Meanwhile, Riding seemed to seclude herself in her poetry. Her long poem, "Body's Head," led off the November 1925 issue of Poetry, and suggests the author's queenly reticence in the first few lines of fifteen adroitly overflowing stanzas: "Separate and silk, / A scarf unwoven, / Thin enough to keep a little of it-- / A little less brown the earth would be / If rain changed from silver to gold-- / Lean out anxiously over my forehead, / Trembling and giddy and falling / At the top of skyscraper me."
Wrapped in tresses, Riding's persona here looms large, "skyscraper me." But only a year earlier, when first submitted to Poetry, her poem extended some six dozen lines further than it would, eventually, in the magazine. After more than a decade of working as Poetry's editor-in-chief, Miss Monroe evidently felt confident enough to ask Riding to cut the poem by one third as a condition of accepting "Body's Head" for publication.
As detailed in surviving letters written by Riding to her editor in the spring and summer of 1924, the editorial suggestions did not stop there. Along with shaking excess ripples from Riding's poem, you recommended other changes, too: things considered, discussed and, for the most part, accepted by Riding as she went to work on the revision. Although not known to posterity for a conciliatory temperament, the twenty-three-year-old Riding seemed to find the tampering pencil of her sixty-three-year-old editor worthwhile, somehow.
Miss Monroe had already published Riding, who was then called Laura Gottschalk, thanks to her husband of the time. The January 1924 issue of Poetry contains Riding's "The City of Cold Women," a poem in seven parts, occupying three pages of the magazine. Still, this poem is patently less ambitious than "Body's Head," which when published in Poetry ran for eight pages and 191 lines, unusually long by the magazine's standards. Your demand of Riding to shorten her manuscript by a third was therefore not surprising.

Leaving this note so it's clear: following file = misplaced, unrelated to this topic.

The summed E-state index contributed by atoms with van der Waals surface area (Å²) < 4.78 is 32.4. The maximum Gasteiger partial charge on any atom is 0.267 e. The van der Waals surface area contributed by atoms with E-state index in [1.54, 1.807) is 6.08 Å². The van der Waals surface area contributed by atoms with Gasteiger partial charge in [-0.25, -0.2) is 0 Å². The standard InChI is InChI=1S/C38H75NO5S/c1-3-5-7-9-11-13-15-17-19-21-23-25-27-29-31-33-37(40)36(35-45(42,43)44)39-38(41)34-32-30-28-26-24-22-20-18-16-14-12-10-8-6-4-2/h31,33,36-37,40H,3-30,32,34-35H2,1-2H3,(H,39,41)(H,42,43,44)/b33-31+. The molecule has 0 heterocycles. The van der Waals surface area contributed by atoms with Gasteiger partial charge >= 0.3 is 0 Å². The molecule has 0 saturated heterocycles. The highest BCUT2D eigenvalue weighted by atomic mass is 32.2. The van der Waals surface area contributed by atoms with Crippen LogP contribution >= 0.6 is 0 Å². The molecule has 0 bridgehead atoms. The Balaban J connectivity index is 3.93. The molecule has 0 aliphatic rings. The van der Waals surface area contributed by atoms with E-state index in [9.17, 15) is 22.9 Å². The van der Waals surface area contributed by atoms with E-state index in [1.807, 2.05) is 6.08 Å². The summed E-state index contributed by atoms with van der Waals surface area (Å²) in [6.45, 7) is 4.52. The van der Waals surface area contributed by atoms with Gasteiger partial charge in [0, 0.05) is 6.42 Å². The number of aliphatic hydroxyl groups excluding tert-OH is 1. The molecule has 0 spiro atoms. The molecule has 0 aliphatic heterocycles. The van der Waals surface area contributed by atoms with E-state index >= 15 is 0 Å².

Still, shortening it might have circumvented the scope of the poem. In "Body's Head," a mind talks to itself from within a world of its own. But the mind seems curious to know more than it can. Reading Riding's poem in its early draft, we find the poem turning an eye ambitiously on whatever lies outside the self while still attached to it, letting that thing live on, out there, in Riding's contented elegy for a body not yet dead.
Endearingly, her poem salutes the body with a mind that claims much for itself, and yet mocks itself, deferring to the eyes, nose, ears, and mouth. When sketching such a collusive collision of parts, Riding also allows body and mind to persist in an alliance. The mind offering all the insights in the poem seems to be ticklishly aware of its own ambitiousness. Mind consorts ambivalently with features of the head--after all, home to it--in an ironic recognition of the mind's grandiosity.
Tone is partly responsible for the success of the poem. Yet to describe Riding's tone in "Body's Head" is difficult. We might call her tone omniscient, yet humbled; questing, but sequestered; at once abstract and willfully personifying. Addressing the body as a property, the narrator of the poem cannot claim too much--then goes ahead and does it, anyhow. The metaphors billow in their persistence, as though the body's plenty wished to overcome the mind that would take charge.
Writing in her twenties, Riding can be forgiven some lapses into coyness, as when her voluminous poem sashays off toward a sentimental neverland of pathetic fallacy, where eyes are "[t]he moon's particular godmother gift," or where they bow as "sad squires," or where they traffic, unfortunately, with sublime mountain summits and horizons.
"When grief comes like a beggar to my eyelids," Riding wrote, "Sight throws it pennies." At times anxiously intrepid, the poet could not always stop herself from such embroiderings, but probably sometimes should have stopped.
Feb 11: Paul Muldoon + Jonathan Wells
Feb 18: Todd Boss + Joseph Voth
Feb 25: Pink Thunder Poetry Music Night: Michael Zapruder & Friends
March 4: David Lehman + James Kimbrell
March 11: KGB POST-AWP HALF-OPEN MIC
March 18: Monica Ferrell + Arisa White
March 25: Daisy Fried + Idra Novey
April 1: Nate Pritts + Jennifer Fortin + Jackie Clark
April 8: Major Jackson + Heather Christle
April 15: Lynn Melnick + Yona Harvey
April 22: Sharon Olds + Michael Dickman
April 29: Michael Klein + Will Schutt
May 6: Glyn Maxwell + Louis Jenkins
May 13: TBA + TBA
May 20: Eileen Myles + Rebecca Wolff + Season Finale Party
Series hosted by Matthew Yeager and John Deming
My dear Miss Monroe,
I believe you never would have built Poetry magazine without having seen firsthand what it was like to rebuild Chicago, a burned city.